The DMU enabled Airbus to link manufacturing with the design office. “Any changes made by the design office were communicated to manufacturing in real-time. This dramatically reduced tooling production time,” Scotto said. “The quality of the design was so outstanding that manufacturing almost never requested any redesign work,” Evrard added.
Engineers performed realistic nonlinear analyses with SIMULIA to predict, very early in the design process, the strength and behavior of the aircraft’s structure. “We created very large simulation models based on the CATIA design information and performed full-scale, nonlinear structural simulations,” Scotto said. “With SIMULIA, we transitioned from an approximate, linear analysis approach to a more accurate, nonlinear analysis, which gives us a deeper understanding of how the structure really performs in a given situation.”
From manufacturing engineering to plant operations, DELMIA was used to secure program lead time and ensure aircraft manufacturability. In addition, DELMIA enhanced our ability to design and optimize industrialization from the assembly station to elementary assembly operations and support automation. For the Airbus A330, the final assembly line cycle took around four months. By starting the cabin installation very early, the A350 XWB assembly process was shortened by 30%.
3DS Industry Services support was instrumental in implementing and deploying the complete A350 XWB environment. “The collaboration between Airbus’ and Dassault Systèmes’ teams was very strong,” Evrard said.
The benefits of using a single DMU for the A350 XWB do not stop with engineering and manufacturing but extend to downstream processes used in customer services. While in past programs customer services relied on manually drawn 2D illustrations, digital continuity provided by Dassault Systèmes' applications enabled Airbus to implement customer service processes that directly reuse the DMU.
For example, using 3DVIA, Airbus implemented a Structural Repair and Maintenance (SRM) system enabling access, query and navigation within the DMU, to identify structural parts for allowable damage or repair. The benefits of using 3DVIA include a much easier identification of the parts, as well as the removal of the manual work required to create the 2D illustrations and call-outs.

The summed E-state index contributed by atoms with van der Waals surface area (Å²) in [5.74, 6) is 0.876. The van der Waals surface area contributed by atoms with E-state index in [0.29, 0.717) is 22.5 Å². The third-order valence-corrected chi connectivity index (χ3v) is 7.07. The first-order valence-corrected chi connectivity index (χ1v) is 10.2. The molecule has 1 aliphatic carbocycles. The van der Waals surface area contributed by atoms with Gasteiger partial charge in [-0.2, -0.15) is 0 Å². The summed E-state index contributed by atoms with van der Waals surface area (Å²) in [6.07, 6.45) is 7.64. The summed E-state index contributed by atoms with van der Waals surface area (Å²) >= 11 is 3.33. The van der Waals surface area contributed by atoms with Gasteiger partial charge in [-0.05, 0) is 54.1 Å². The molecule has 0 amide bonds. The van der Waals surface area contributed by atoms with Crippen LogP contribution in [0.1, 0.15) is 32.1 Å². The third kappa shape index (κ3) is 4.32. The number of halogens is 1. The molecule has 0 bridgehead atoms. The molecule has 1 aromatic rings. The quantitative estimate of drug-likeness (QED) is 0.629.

Dassault Systèmes' applications have become the core and strategic enabler for Airbus on the A350 XWB program. The real moment of truth was the A350 XWB’s maiden flight on June 14, 2013. “All expectations converged on this date,” Evrard said. “Of all the challenges we faced along the way, this was the one everyone anticipated from the very first design sketch. This first flight was a success.” The A350 XWB team’s newest challenge is to accelerate production ramp-up, in collaboration with their supply chain, to meet Airbus’ delivery commitments. “With all the right people accessing a common DMU, communication is easy, decisions are made on the fly, and problems are solved faster,” Scotto affirmed.
“Making the A350 XWB possible presented tremendous technical, technological and organizational challenges due to the complexity of the program and the number of outsourced stakeholders,” Evrard said. “But with Dassault Systèmes’ solutions, we introduced harmony in our processes, methods, and tools, and saved precious time that we spent, instead, on innovation. For my final program as director, I could not have hoped for a more thrilling challenge.”
Headquartered in Toulouse, Airbus is owned by Airbus Group, a global leader in aerospace, defense, and related services. Airbus is the world’s leading aircraft manufacturer whose customer focus, commercial know-how, technological leadership, and manufacturing efficiency have propelled it to the forefront of the industry. Airbus’ modern and comprehensive product line comprises highly successful families of aircraft ranging from 107 to 525 seats.